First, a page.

COMMENTARY: Delivering on Growth-- Simple or Complex?
By Deborah Malone
has become one of marketing's biggest buzzwords, as well as one of the most critical mandates for any CMO. Without question, the ANA (Association of National Advertisers) has embraced driving growth as its mission, and Bob Liodice, the organization's CEO, is sagely realistic about the need for growth and its challenges to marketers. Speaking this spring at the launch of the ANA's new Trust Consortium, he outlined marketing's many "shiny objects," its CMO turnover, and the urgent need to optimize the decision-making process within the corporation. He also asked, "Is any of this really working to grow brands?"
His answer was sobering: "I looked at the data and found that half of The Fortune 500 was growing, while the other half was declining. What an indictment for the marketing community! We are failing at this as marketers. We must come to a singular priority: driving growth is now the mission. And marketers are the core engine to feed the ecosystem." Interestingly, he also stated that driving growth is not necessarily complicated, but the industry has certainly made it overly complex with proprietary interests.
Bob Liodice is not the only one concerned about growth. Last month, new research from Kantar demonstrated that fewer than 1% of brands master "growth momentum," which the WPP company defines as locking in long-term growth. Kantar analyzed 3,900 brands in the BrandZ™ database over a three-year period and found:
- Fewer than 6% of brands grew market share over one year.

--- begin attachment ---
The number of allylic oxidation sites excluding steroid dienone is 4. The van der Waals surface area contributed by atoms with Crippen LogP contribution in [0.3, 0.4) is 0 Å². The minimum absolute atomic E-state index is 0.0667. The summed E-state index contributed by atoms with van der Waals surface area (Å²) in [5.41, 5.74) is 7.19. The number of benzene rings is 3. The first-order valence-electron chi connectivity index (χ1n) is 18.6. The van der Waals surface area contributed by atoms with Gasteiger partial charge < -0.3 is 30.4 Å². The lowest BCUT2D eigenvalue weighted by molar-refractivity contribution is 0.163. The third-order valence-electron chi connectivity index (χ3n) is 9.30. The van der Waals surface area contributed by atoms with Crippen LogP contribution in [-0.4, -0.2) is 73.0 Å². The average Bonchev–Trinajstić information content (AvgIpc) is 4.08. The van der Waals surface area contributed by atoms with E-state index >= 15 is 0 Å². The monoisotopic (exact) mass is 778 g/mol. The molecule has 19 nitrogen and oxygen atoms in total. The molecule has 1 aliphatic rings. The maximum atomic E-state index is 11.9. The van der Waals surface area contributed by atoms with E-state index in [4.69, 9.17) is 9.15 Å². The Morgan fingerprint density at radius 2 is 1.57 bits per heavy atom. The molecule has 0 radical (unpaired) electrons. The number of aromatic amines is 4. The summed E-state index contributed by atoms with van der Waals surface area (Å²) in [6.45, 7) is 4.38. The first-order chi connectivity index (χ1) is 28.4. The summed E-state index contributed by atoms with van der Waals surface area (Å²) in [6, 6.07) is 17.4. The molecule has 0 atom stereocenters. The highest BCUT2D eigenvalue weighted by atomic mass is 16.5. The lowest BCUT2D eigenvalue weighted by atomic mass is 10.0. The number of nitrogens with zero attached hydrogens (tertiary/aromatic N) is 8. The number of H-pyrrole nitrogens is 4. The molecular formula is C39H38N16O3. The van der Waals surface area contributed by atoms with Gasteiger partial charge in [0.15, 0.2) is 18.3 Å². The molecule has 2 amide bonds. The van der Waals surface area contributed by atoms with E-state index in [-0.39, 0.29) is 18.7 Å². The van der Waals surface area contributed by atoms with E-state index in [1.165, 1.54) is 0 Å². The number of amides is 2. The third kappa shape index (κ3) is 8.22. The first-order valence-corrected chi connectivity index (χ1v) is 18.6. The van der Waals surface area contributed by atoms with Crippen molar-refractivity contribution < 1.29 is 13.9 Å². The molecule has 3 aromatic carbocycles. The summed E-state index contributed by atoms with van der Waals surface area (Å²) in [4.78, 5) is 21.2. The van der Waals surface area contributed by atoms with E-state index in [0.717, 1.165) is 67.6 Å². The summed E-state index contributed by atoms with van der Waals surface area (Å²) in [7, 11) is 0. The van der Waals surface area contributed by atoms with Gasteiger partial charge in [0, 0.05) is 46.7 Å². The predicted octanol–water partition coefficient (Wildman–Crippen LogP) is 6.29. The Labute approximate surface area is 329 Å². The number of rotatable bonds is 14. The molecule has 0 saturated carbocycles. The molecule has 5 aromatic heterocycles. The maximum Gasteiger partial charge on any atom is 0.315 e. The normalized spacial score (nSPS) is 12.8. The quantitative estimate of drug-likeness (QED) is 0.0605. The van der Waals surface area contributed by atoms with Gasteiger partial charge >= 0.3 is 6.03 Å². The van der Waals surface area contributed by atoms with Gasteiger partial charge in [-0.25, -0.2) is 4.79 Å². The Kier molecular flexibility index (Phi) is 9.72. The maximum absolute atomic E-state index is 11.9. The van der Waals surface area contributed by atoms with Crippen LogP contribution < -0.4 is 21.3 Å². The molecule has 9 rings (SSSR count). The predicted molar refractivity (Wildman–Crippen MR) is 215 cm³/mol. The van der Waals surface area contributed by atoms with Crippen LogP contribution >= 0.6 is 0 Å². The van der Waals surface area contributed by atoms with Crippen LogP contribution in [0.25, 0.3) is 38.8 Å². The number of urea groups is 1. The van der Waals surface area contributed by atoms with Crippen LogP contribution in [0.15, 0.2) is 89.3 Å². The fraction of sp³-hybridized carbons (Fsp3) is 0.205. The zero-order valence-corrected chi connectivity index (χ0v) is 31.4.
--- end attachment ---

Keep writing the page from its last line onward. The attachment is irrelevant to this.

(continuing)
- Only 6 in 10 of those sustained that gain over three years.
- And fewer than 1 in 10 (of the 6% who grew market share) improved on their initial gain-- leaving a small "One Percent Club" of brands that have mastered the art of building sales momentum in the long term.
So, what are marketers to do as they also grapple with increased concerns about transparency in managing customer data, new business models from performance-focused direct-to-consumer brands and ever-declining mall traffic?
At an Internationalist Think Tank earlier this year, one of our speakers-- Leslie Zane, Founder of Triggers®-- offered a solution. She advocated: "Every brand, whether a startup or an established household name, has untapped growth potential and the ability to become the automatic choice of more consumers."
While that's a remarkable statement in light of today's struggle for growth, she explains, "Every brand has a host of interconnected associations-- an ecosystem of multi-dimensional, accumulated memories that dictate which brand a person instinctively favors and purchases most often. The more positive associations your brand has, the healthier it is and the greater its growth."
Simple? Perhaps. But after 25 years of helping top brands master growth, Ms. Zane has created the means to change instinctive customer behavior and overcome the extraordinary complexity and underlying corporate inertia embedded in the brand-building process.
In a recent TEDx talk, she was quite clear about the link between growth in customers' minds and growth in the marketplace:
"Turns out, everything you've ever seen or heard about a brand gets 'glued' to it over time without our even knowing it. Little by little a vast ecosystem of accumulated memories forms-images, sounds, symbols, smells as far back as childhood. The brand you reach for instinctively is the one with the most positive associations, least negatives, that continually expands its physical share of your mind.
In other words, at the heart of every brand decision is a hidden matrix - a network of connections which dictates every instinctive choice we make. I call this the Brand Connectome. People make instinctive decisions based on their Brand Connectome.... Triggers helps to expand these positive associations with brands, so they can grow in mind share and market share."
Sometimes, the best thing to do when tackling an overwhelmingly complicated subject is to look at it from a different perspective.